How do minimum stays affect the cost structure?

In the market, we always talk about income and expenses, which means they are two key factors for any business. Therefore, a business cannot move forward if it doesn’t know its own expenses and how much it costs to offer its service. 

If you are a property manager for vacation rentals, you’ll know. You should be aware of how much it costs you for a property payment, the fixed expenses you incur at the level of utilities and taxes, as well as the services that are required to rent that property, such as cleaning, check-in, etc.

If you’re aware of this as a property manager, you’ll also know the impact that certain decisions can have. In this article, we’ll explore the impact of minimum stays on the cost structure.

But before we get to that, we need to understand what minimum stays are and how they work in vacation rentals.

Minimum stays are the minimum number of nights that property managers set for a guest to be able to book accommodation. How is this number determined? It depends on various factors, for example, the cost structure.

It will become clearer with an example: let’s suppose the price per night is 100 euros, the cleaning cost is 30 euros per booking, and the additional maintenance cost for check-in and check-out is 10 euros.

  • Without minimum stay (3 guests, 3 nights):
    • Total income: 3 guests x 1 night x 100 euros/night = 300 euros.
    • Cleaning: 3 guests x 30 euros/booking = -90 euros.
    • Maintenance: 3 guests x 10 euros/check-in-out = -30 euros.
    • Net profit: 300 euros – 90 euros – 30 euros = 180 euros.
  • With minimum stay (1 guest, 3 nights):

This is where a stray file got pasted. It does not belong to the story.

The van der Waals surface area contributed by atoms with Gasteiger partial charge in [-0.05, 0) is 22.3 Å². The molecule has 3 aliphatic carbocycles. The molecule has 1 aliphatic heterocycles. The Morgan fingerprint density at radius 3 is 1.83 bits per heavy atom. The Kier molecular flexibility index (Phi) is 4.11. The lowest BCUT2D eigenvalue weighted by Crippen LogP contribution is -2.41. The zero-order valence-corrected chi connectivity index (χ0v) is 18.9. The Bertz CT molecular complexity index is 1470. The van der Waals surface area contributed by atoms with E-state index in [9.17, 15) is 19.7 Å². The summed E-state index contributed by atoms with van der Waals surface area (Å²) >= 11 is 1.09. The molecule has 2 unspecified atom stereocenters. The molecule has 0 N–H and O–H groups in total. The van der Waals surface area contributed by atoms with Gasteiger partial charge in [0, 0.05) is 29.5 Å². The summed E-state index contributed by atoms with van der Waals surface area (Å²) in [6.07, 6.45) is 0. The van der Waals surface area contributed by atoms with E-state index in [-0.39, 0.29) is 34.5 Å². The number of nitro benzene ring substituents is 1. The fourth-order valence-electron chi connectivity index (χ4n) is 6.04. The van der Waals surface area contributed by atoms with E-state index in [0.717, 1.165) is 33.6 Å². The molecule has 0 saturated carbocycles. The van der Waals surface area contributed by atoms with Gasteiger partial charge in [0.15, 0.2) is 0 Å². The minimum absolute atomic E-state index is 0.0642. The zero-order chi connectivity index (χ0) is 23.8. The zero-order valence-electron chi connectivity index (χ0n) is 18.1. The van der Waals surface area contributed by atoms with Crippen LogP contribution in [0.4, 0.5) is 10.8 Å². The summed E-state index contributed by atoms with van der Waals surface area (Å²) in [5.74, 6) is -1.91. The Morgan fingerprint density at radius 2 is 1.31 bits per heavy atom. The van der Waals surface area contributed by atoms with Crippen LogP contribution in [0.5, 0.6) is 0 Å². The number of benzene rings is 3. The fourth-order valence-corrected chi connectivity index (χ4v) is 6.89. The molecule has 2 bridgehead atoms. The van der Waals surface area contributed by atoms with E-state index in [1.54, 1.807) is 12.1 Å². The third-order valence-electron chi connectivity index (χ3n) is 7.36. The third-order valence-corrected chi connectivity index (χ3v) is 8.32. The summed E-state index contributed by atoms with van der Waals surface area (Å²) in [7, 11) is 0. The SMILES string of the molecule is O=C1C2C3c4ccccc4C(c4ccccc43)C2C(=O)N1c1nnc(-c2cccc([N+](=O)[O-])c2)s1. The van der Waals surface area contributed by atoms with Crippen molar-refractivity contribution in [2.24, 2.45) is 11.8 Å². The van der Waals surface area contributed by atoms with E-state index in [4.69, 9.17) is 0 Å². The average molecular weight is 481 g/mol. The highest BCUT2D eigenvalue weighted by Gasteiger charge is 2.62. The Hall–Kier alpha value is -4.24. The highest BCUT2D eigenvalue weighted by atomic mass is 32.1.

• Total income: 1 guest x 3 nights x 100 euros/night = 300 euros.
    • Cleaning: 1 guest x 30 euros/booking = -30 euros.
    • Maintenance: 1 guest x 10 euros/check-in-out = -10 euros.
    • Net profit: 300 euros – 30 euros – 10 euros = 260 euros.

With three guests booking one night each without a minimum stay, the net profit is 180 euros. On the other hand, by having a three-night minimum stay with just one guest, the net profit is 260 euros. In this case, by using minimum stay restrictions, costs are reduced, leaving you with a higher net profit than the scenario without a minimum stay.


You might be wondering what to do with the days that aren’t booked due to minimum stays; this is what we call in the industry “orphan days”. If you’d like to learn how to manage them, you’ll be interested in our ebook: “How to tackle and minimize the impact of orphan days in vacation rentals”, download it here.

*Turbotip: If you understand your cost structure and what minimum stays mean for it, you can manage your income more optimally and effectively.

Want to learn how to minimize your costs and increase your income? Read our ebook “Dynamic Minimum Stays: Your Best Ally in a Large Rate Structure”. You can download it here.